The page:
Writing and illustrating a humor column comes naturally to Mack Dryden, who at various times has earned his living as a journalist, cartoonist and comedian.
After a Huck Finn childhood, he earned degrees in journalism and creative writing in his home state of Mississippi, then spent more than a year in Europe, criss-crossing the continent and making a living selling (legal) goods he trekked in from North Africa. On one buying trip to Morocco, he had a violent confrontation with a man trying to swindle him and ended up in the national prison (the book he wrote about that harrowing adventure is available on his website).
He returned to the States and became a reporter for the Sun-Herald in Biloxi-Gulfport, where he earned two Associated Press writing awards, one for a story in which he stripped to get an interview at a nudist camp deep in the Mississippi woods.
He made a living as a freelance writer and cartoonist in Key West for a few years before meeting his comedy partner, Jamie Alcroft. The comedy team Mack & Jamie toured the country and followed their comedy dream to Los Angeles, where they appeared on numerous TV programs, including The Tonight Show with both Johnny Carson and Jay Leno, the only team so honored. The duo opened concerts for such stars as Tony Orlando, Lou Rawls and Diana Ross, and hosted their own syndicated TV show, "Comedy Break with Mack & Jamie," where they performed with such celebrity guests as Steve Allen, Don Knotts and Leslie Nielsen. They also played bumbling FBI agents in the feature film, "Million Dollar Mystery."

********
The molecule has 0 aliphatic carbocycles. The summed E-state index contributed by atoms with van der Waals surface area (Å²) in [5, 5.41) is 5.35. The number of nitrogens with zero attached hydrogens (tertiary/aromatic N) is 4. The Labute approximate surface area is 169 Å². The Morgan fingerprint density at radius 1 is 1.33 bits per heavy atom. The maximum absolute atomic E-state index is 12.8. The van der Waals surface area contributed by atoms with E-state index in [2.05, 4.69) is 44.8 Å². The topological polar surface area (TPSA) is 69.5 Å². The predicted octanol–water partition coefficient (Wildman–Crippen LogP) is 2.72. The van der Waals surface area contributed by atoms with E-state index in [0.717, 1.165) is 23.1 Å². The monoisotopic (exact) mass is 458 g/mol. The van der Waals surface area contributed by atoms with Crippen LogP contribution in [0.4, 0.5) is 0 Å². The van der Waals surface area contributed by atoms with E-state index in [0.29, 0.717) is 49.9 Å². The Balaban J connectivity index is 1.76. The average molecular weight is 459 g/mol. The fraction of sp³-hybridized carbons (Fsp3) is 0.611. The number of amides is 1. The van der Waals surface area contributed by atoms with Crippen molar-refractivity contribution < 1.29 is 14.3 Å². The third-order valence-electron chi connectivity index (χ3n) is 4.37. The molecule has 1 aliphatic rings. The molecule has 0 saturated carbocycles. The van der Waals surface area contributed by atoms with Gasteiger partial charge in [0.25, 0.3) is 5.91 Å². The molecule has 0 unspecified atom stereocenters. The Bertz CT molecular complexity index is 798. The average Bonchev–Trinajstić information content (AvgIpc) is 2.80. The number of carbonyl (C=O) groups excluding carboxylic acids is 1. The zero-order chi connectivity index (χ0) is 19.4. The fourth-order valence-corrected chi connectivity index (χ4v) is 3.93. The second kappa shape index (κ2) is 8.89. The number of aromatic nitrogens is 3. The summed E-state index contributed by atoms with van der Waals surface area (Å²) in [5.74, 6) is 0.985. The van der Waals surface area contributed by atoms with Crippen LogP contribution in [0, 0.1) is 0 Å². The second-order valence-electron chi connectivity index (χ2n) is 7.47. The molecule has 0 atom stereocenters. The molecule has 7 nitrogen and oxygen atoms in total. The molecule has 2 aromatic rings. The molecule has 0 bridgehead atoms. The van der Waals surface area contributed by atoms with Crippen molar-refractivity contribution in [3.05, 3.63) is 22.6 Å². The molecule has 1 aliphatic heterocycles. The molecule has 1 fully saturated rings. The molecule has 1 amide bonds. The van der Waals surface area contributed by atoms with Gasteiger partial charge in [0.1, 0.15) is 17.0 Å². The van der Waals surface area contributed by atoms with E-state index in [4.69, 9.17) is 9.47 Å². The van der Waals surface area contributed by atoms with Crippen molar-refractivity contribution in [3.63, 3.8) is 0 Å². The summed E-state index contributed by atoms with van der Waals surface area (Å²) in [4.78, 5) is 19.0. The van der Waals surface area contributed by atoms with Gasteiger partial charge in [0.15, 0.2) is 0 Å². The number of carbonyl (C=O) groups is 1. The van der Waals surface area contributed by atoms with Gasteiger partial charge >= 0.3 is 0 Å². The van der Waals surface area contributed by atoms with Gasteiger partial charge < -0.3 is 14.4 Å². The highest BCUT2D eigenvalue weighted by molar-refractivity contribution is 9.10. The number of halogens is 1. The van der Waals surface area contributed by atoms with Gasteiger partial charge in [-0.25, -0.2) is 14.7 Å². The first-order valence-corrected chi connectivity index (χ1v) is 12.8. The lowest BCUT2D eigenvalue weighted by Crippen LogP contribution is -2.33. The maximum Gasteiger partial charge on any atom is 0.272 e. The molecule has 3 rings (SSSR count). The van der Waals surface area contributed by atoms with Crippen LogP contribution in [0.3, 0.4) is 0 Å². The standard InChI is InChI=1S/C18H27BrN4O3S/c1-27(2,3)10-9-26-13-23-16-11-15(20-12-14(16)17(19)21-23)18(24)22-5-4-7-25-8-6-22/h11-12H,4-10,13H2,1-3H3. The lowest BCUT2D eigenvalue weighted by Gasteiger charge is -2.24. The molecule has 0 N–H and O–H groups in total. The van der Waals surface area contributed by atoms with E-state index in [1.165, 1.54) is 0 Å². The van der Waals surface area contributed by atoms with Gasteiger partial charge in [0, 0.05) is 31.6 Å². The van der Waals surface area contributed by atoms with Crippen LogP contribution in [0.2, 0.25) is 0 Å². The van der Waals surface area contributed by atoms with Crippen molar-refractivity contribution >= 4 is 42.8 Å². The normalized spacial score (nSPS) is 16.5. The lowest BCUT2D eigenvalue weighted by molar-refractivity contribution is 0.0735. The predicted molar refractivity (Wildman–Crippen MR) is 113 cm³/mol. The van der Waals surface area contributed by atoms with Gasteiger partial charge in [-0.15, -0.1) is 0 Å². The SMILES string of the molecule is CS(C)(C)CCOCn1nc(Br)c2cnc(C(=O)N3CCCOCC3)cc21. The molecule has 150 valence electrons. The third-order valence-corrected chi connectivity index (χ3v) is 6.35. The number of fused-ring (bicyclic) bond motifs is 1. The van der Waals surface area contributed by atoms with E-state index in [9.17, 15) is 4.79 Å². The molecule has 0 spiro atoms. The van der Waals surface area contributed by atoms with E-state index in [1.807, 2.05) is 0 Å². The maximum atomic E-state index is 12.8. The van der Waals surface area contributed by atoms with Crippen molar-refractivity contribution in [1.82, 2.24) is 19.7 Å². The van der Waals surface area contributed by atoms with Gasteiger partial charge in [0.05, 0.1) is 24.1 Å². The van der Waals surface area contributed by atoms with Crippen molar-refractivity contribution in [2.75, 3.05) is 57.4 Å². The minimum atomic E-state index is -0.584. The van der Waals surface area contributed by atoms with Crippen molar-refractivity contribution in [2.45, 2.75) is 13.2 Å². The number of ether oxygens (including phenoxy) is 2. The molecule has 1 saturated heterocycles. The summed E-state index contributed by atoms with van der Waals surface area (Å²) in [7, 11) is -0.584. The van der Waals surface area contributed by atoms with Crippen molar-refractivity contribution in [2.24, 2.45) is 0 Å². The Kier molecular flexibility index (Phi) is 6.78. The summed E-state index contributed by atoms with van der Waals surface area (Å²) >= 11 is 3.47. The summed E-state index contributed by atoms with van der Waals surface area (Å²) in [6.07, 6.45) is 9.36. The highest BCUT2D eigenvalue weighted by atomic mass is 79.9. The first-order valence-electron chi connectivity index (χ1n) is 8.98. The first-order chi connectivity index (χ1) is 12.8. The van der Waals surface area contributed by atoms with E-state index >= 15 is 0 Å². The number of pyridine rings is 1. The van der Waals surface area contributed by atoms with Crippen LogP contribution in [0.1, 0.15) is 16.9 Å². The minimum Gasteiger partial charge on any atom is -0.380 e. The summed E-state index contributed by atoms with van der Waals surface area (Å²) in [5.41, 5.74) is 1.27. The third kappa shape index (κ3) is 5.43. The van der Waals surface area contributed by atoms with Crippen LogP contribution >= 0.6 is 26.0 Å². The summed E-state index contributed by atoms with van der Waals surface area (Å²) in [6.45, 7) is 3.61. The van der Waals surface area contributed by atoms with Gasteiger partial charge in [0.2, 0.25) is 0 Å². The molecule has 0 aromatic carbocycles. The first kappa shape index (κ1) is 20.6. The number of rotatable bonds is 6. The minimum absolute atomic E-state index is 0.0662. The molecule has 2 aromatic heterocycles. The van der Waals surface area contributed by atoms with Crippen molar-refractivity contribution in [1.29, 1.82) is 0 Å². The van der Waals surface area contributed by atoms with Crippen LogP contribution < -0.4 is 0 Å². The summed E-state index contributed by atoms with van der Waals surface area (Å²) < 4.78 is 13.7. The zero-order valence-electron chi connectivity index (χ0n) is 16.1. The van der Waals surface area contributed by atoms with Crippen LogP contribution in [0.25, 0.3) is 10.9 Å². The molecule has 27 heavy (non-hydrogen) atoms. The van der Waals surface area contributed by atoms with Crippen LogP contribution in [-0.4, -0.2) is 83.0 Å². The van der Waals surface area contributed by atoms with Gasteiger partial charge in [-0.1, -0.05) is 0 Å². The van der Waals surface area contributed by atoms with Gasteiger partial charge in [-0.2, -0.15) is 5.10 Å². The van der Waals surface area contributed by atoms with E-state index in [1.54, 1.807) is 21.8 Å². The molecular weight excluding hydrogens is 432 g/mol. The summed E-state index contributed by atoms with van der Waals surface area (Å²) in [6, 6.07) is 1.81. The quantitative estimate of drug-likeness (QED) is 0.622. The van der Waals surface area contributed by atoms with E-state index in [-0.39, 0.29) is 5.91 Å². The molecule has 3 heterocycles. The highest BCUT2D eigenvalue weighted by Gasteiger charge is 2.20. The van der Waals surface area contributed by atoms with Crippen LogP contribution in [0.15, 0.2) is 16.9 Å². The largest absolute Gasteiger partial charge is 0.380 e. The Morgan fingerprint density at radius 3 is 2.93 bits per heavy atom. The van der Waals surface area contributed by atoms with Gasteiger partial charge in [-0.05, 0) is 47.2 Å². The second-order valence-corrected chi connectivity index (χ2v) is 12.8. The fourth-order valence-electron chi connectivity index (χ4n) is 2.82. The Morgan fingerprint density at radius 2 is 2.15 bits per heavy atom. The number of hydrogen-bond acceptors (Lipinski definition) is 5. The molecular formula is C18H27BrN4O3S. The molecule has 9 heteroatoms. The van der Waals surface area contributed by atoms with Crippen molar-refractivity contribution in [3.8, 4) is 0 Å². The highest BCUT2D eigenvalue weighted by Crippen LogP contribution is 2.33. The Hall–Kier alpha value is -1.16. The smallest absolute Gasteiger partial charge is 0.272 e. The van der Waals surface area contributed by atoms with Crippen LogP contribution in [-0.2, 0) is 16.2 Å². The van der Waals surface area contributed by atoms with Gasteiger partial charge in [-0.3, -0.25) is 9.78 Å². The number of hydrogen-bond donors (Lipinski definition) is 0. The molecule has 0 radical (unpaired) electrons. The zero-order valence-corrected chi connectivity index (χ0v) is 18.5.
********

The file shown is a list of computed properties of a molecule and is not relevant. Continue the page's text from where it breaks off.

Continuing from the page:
As an actor, Mack did guest roles in a number of episodics, including "The Guardian," "JAG," "Saved By the Bell" and others, and played Scotty the bartender on two dozen episodes of ABC’s western drama, "Paradise" starring Lee Horsley. As a writer, he was hand-picked by his old pal Bill Maher for the writing staff of "Politically Incorrect."
After winning battles with two different types of cancer, Mack decided he had acquired enough survival tools to share with others, and has made his living as a comedic motivational speaker since 2001. He and his wife Teri, an artist, had never felt at home in sprawling LA, so when their third child graduated high school in 2010, they moved to Louisville, having been introduced to the Derby City by Teri’s neuropsychologist sister Cathy. In Louisville, Mack jumped into the local comedy scene and has been headlining as a solo comedian since 2011.
“Louisville feels like home to us,” says Mack. “We love the city and the people, and we want to spend the rest of our lives in our great house and our wonderful Highlands neighborhood.”